The European and US banking sectors have been amongst the hardest hit of any industry in 2016. Heading into 2017 most lenders’ fortunes looked equally dire, given a litany of industry headwinds, Brexit, and the logistics of restructurings. However, the early returns so far in 2017 look quite positive, with financials now reporting Q1 earnings that are beating street estimates.
The end of 2016 showed most investors – and in less fortunate cases employees – what most of us already knew, that the banking sector was facing an existential crisis, shackled by diving revenues and profitability. Lingering Brexit woes only added a layer of turmoil to this quagmire, namely in one of the nexuses of the financial world, London.
Nearly every bank has seen some sort of job cuts recently, with many lenders opting to shed high labor-cost jobs such as back-office and IT roles, in many cases offshoring them altogether to Asia. London has been the hardest hit, losing thousands of jobs with the likes of Deutsche Bank, Standard Chartered, and Barclays all jettisoning sizable portions of their workforce.
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It wasn’t supposed to be this way
In addition to this trend, most lenders are in the early stages of multi-year restructuring plans, typically associated with high degrees of turnover and incurred costs given transfers of business, etc. However, Q1 2017 so far has shown that the doom and gloom may be overblown, if at least for the first quarter of the fiscal year.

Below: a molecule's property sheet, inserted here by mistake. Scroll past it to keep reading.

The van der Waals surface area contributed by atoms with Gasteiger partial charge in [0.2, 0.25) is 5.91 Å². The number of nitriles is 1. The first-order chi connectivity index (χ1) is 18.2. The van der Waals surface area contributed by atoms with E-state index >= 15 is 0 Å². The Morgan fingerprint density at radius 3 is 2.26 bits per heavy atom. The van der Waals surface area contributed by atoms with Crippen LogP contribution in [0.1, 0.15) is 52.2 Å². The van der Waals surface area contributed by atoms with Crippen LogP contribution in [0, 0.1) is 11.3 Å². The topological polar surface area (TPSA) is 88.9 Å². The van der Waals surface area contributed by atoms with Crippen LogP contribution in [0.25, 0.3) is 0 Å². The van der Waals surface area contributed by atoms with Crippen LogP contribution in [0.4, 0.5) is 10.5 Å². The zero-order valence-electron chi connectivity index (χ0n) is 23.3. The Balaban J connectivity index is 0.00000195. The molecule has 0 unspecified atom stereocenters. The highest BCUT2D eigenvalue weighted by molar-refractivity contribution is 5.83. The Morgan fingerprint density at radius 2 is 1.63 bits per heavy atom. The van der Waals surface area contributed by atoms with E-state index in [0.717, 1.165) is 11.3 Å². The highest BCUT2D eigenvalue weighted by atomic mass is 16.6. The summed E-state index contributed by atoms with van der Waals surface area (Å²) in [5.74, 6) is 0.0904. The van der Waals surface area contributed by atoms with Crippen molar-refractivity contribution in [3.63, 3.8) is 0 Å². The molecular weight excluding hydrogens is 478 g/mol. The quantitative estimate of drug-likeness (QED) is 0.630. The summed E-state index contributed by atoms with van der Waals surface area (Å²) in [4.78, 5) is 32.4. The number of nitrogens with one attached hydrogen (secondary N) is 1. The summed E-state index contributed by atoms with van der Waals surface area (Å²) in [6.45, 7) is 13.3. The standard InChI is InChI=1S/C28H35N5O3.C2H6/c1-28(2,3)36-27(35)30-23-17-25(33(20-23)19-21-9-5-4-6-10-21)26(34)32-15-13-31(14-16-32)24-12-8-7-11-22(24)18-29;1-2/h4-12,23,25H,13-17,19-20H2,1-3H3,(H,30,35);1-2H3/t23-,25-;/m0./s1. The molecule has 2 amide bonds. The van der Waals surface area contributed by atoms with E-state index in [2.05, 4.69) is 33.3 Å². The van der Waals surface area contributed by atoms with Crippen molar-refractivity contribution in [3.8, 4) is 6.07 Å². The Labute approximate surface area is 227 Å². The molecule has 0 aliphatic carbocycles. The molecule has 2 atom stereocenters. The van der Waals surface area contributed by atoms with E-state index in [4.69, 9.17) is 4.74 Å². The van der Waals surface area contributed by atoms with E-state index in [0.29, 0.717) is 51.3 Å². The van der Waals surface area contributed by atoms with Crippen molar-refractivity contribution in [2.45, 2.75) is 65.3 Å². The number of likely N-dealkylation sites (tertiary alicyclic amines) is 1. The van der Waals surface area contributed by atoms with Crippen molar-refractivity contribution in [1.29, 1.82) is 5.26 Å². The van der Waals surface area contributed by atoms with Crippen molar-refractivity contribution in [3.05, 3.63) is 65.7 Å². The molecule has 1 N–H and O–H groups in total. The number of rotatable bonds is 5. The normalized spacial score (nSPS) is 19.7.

Earlier this week, JPMorgan and Citi both reported positive earnings. While being notable for their rebound from prior quarters, the two lenders did notch a rebound in specific segments left for dead virtually one quarter ago. Fixed income contributed strongly, notably in the case of Citi, helping boost its revenues for the quarter.
The narrative was largely similar with JPMorgan – however, many are now looking across the Atlantic to its UK counterparts, with the likes of Barclays, Lloyds, RBS, and others looking to also publish their Q1 filings.
One thing working in the favor of European lenders is the lack of debilitating fines that have handicapped their earnings in years past, i.e. Libor and FX rate rigging episodes. The industry has been devoid of any major scandal in Q1 2017, which historically has sapped billions in revenue streams on an aggregated basis.
Still, each lender is not out of the woods yet, respectively grappling a series of issues and domestic transitions. The first filings will be released by the end of the month, though if the earnings are anything like their US counterparts, investors could be in for a pleasant surprise.